F.E.A.S.T's Around The Dinner Table forum

Welcome to F.E.A.S.T's Around The Dinner Table forum. This is a free service provided for parents of those suffering from eating disorders. It is moderated by kind, experienced, parent caregivers trained to guide you in how to use the forum and how to find resources to help you support your family member. This forum is for parents of patients with all eating disorder diagnoses, all ages, around the world.

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alsukes
Hi Everyone,

I am only a few day into caring for my spouse who has an eating disorder after they have spent over two months in an in-patient facility. They did great, their weight is back into a healthy range after 6 years of darkness. 

Now they are home an I am the primary support. The eating disorder is still incredibly strong an has fought me at every meal. I am losing sleep and back to a cycle of not taking care of myself and trying to just focus on getting my spouse to eat well so that they don't slip.

How the hell am I going to do this? How can I stay focused and not get angry as the eating disorder tries to push me away so that there is a space to restrict and a source to blame. How do I find the strength?

This is my first time posting and I need help getting through this. Does anybody have any advice or good reading material for how to stay the course and stay strong?

Should I let my spouse make her own breakfast and eat alone? There has been 6 years of dishonesty and I don't trust that they can take care of themselves with the ED that is so strong.

Thanks
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ValentinaGermania
First I want to say HOW GREAT I think is what you are doing for your spouse. You must be a very lovely person!
Do not trust ED. Not for one meal.
Try to stay calm during meals and do not engage in all that pushing away and angry behaviour. Fake to be a brick wall. You are there and you will be there ad there is nothing that can change that. Ignore blaming and nasty sentences. I know this is easy to say but it gets better by time, you learn to stand that better and she will learn that it does not lead anywhere to say that and then hopefully stop it.

What you need to do is self care. You cannot do that alone. You need breaks. You need to get out of the house. You cannot supervise her 24/7 without a break. You are the most important person in her ED recovery and you are a precious VIP. Ask for help. Family, friends, a neighbor.

How can we help you? Ask all your 1 million questions, here is always someone available for venting or cheerleading or a good idea.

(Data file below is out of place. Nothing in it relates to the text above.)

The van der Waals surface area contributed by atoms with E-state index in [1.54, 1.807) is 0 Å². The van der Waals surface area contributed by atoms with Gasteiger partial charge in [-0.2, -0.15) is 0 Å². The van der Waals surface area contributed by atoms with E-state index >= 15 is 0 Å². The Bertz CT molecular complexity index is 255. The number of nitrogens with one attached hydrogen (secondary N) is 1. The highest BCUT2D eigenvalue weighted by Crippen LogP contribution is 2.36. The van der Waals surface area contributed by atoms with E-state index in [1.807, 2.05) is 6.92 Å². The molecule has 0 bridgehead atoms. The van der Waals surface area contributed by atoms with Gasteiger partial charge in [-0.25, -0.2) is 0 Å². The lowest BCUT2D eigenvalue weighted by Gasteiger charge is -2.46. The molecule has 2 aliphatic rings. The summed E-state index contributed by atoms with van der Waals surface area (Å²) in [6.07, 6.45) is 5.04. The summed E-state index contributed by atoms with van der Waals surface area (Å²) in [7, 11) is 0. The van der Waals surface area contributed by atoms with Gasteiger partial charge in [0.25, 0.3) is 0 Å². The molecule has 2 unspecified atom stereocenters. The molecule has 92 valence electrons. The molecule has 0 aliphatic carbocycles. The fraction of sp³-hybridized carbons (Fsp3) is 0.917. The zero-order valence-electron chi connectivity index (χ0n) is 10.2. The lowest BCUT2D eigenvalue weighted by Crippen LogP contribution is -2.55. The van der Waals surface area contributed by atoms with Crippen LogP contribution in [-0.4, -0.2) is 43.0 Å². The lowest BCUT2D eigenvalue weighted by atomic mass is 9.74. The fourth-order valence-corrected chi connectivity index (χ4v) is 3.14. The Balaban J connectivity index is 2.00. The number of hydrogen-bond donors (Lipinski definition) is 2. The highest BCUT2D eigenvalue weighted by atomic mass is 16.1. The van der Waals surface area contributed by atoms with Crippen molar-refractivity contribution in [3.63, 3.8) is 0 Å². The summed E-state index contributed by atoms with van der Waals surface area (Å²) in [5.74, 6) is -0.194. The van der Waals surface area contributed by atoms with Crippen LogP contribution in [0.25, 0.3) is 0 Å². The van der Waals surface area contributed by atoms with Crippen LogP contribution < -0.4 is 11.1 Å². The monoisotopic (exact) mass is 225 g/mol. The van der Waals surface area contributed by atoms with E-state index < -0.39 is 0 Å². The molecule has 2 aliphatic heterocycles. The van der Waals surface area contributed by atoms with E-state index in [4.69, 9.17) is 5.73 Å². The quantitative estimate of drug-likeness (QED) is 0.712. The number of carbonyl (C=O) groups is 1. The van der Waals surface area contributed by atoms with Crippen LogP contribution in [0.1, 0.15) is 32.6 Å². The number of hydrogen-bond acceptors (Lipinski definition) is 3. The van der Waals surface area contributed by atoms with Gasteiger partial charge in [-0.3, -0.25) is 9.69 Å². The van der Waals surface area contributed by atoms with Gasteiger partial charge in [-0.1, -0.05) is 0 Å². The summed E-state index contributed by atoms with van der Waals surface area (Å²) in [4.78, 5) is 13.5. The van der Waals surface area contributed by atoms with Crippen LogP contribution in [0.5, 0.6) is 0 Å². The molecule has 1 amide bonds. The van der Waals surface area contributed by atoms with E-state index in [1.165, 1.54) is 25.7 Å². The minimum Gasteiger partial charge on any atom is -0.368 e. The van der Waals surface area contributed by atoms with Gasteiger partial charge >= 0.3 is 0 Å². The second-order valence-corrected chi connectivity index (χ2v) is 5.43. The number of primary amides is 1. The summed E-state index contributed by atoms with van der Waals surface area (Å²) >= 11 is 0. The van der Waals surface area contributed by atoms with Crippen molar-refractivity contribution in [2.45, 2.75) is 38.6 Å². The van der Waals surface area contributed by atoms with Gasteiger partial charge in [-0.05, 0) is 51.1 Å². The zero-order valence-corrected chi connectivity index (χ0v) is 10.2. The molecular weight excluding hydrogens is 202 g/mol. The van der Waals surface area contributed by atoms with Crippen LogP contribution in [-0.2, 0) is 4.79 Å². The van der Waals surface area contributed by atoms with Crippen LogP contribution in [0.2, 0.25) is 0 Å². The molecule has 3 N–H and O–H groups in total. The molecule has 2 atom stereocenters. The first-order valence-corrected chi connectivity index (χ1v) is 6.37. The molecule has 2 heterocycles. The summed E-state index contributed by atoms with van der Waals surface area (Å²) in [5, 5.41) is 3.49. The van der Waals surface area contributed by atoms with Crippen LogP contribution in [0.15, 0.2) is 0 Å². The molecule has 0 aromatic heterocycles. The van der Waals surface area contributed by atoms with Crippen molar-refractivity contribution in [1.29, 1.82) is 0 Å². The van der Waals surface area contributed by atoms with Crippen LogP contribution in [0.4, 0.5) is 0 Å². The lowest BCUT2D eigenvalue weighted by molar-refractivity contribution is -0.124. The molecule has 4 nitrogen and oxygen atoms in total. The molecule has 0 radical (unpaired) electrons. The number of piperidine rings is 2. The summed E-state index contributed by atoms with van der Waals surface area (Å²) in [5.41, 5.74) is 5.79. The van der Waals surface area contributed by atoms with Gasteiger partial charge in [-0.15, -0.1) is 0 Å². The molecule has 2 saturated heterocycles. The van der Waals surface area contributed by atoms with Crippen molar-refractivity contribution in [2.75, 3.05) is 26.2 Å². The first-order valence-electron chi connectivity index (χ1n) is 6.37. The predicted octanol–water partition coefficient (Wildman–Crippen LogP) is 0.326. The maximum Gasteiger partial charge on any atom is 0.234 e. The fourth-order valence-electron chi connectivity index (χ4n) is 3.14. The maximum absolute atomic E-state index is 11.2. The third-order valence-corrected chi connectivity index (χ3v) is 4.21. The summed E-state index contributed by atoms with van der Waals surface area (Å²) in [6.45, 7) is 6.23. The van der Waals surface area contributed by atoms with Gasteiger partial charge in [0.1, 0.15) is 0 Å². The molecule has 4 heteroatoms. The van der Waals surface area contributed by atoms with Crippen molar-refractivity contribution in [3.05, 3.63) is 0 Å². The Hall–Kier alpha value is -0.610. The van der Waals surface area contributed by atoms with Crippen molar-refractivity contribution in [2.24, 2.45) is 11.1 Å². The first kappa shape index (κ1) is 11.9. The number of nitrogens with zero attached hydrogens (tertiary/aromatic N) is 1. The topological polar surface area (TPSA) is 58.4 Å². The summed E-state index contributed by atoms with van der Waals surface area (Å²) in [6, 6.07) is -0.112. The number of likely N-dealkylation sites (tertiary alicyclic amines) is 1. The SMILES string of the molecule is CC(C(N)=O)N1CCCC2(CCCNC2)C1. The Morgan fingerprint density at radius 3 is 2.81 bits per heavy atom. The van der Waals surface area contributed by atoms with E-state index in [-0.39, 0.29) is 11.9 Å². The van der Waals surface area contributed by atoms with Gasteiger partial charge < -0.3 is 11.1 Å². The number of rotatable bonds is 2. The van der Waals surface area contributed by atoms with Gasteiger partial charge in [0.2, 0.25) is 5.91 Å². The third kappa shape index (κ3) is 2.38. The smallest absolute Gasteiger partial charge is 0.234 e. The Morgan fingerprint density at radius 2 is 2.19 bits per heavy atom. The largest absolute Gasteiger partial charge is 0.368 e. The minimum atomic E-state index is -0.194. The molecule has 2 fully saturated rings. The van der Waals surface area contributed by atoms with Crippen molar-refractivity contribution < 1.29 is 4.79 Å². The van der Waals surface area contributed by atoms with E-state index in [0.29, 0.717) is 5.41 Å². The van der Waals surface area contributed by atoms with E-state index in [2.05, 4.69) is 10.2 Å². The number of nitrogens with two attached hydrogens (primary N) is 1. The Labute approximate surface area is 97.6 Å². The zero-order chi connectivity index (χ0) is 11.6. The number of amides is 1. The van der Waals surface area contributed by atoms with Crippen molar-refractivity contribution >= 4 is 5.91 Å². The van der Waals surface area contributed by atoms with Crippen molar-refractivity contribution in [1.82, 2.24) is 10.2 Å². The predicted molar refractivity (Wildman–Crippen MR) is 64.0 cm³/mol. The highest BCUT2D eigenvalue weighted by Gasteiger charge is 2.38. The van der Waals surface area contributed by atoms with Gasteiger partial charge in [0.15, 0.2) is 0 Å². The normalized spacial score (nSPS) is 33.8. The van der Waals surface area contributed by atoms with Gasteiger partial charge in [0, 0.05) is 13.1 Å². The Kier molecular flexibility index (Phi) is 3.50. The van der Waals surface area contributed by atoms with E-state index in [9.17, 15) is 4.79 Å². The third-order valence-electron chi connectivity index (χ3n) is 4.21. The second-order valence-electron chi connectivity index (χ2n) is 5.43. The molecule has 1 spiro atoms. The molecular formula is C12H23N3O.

Keep feeding. There is light at the end of the tunnel.
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Kali

Hi Alsukes,

This is a very difficult time, when someone comes home from an inpatient treatment center. I applaud you for trying to be a support person for your spouse but it is so very difficult. Has your spouse stepped down to other treatment (therapist, md, day program) after inpatient, and what help do the two of you have there on the ground? 

And to answer your question:

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Should I let my spouse make her own breakfast and eat alone?


I would say probably not, that providing support by eating meals with someone could be more appropriate after just leaving an inpatient situation. Is your spouse is able to make meals that have enough calories and nutrients and then eat appropriate portions? If not, then they will benefit from ongoing meal support from loved ones. If they are saying that they prefer to make their own breakfast and eat it alone that could be a red flag. 

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How the hell am I going to do this? How can I stay focused and not get angry as the eating disorder tries to push me away so that there is a space to restrict and a source to blame. How do I find the strength?


Are you able to see a therapist on your own for some support? Preferably someone who is fluent in eating disorders? Six years of dishonesty can be devastating for a relationship and my heart goes out to you and it is easy to understand how you might be feeling angry. That being said, I found that my anger (and I had plenty of it) didn't help anything.